As the temperatures drop, most people are switching their various methods of heating their homes on for the first time since last winter. Similarly, it’s also when people notice any problems or noises caused by the heat source for the first time in almost a year. If you have a forced water heating (radiator) system in your home, you’ve likely heard noises coming from the pipes when the boiler kicks on for the first time of the season. These noises usually consist of bubbling and humming, but can be more jarring like a clang.
Bang and Clang
One of the most common noises heard from a forced water heating system is a frequent banging noise.
What Causes This?
This is often due to trapped air in the system. You may be asking yourself, “How does this happen?” As most radiator systems are of older make, their seals allow small amounts of steam and water to leak and evaporate out. When fresh water is added to the system, this new fluid puts pressure on the system, causing the recognizable banging noise.
What Can I Do?
In order to eliminate the sound, the trapped air needs to be released so that the radiators can be fully filled by the fresh water. This is called “bleeding the lines.”
Most radiators have a small valve that can be opened with either needle nose pliers or flathead screwdriver. Carefully open the valve of the suspect radiator and listen for escaping air.
Once water begins to discharge from the valve, close it tightly to prevent future leaks.
Repeat this process with any other radiators that exhibit the same noise.
Once you have bled all of the offending valves, examine the forced water lines throughout your house to see if you can find any leaks that could have led to the initial air pockets in the pipes. If you cannot, it might be best to contact a professional who can more closely examine your system with more advanced instruments.
While most common, banging is not the only noise that can come from a forced water heating system.
Is That Thunder?
Occasionally, when the heat comes on, there can be a low rumble throughout the house. It can be barely noticeable or as loud as thunder or a fog horn.
What Causes This?
When the water is being pushed through the system, the heat can cause the pipes to expand and vibrate slightly.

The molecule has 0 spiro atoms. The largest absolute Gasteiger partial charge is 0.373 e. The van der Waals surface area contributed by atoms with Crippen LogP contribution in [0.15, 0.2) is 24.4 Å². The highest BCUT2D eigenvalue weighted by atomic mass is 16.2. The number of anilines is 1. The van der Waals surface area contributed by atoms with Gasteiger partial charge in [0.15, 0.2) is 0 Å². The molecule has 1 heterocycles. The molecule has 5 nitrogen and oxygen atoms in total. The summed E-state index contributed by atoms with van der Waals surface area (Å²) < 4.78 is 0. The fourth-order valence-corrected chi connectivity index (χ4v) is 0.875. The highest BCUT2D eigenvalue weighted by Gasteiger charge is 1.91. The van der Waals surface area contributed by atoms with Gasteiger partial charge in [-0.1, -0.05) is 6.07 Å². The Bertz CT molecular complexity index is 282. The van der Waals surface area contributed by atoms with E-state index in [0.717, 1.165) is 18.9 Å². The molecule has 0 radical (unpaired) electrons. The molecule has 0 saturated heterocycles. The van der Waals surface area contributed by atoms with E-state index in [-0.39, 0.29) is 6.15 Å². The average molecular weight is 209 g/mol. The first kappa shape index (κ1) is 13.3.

If the pipes that the water is moving through are too close to other supports in the house, they could cause a constant low hum throughout the home as long as the boiler is in operation.
This can also be caused by the pipes rattling in the clamps that hold the pipes in place.
When this vibration is up against support joists or the clamps are not insulated, the reverberation can be translated along the full length of the pipe or support throughout the whole home.
What Can I Do?
While the volume and extent of the noise can be quite intimidating, there are ways to dampen or eliminate the sound.
Option 1: Cut Around the Pipes
One solution is to cut around the pipes to keep them from coming into contact with the joist.
Once the gap is created, an expanding spray foam can be used to fill it in and prevent the translation of the vibration to the support.
For something as delicate as cutting around supports or flooring in your home, it’s a good idea to contact an experienced professional.
Option 2: Insulate and Adjust the Clamps
When the problem stems from loose clamps, there are several options. Sometimes, simply tightening the clamps is enough to prevent the hum.
Often though, adding some insulation to your pipes is the key. Using special made foam wraps for pipes is usually enough to prevent the tremors from reaching the clamps.
Sometimes using both methods is the best solution, as it ensures you are either addressing at least one cause and preventing another in the future.
Do I Need to Call Someone?
When it comes to dealing with issues related to your boiler and forced water heating system, you can solve some problems yourself. However, without the proper experience or tools, you can end up with even worse problems than you started with.
If you are new to these kinds of issues, your best bet is to call a professional. Most professional plumbers will answer any questions you might have, and can even show you how to address similar issues in the future.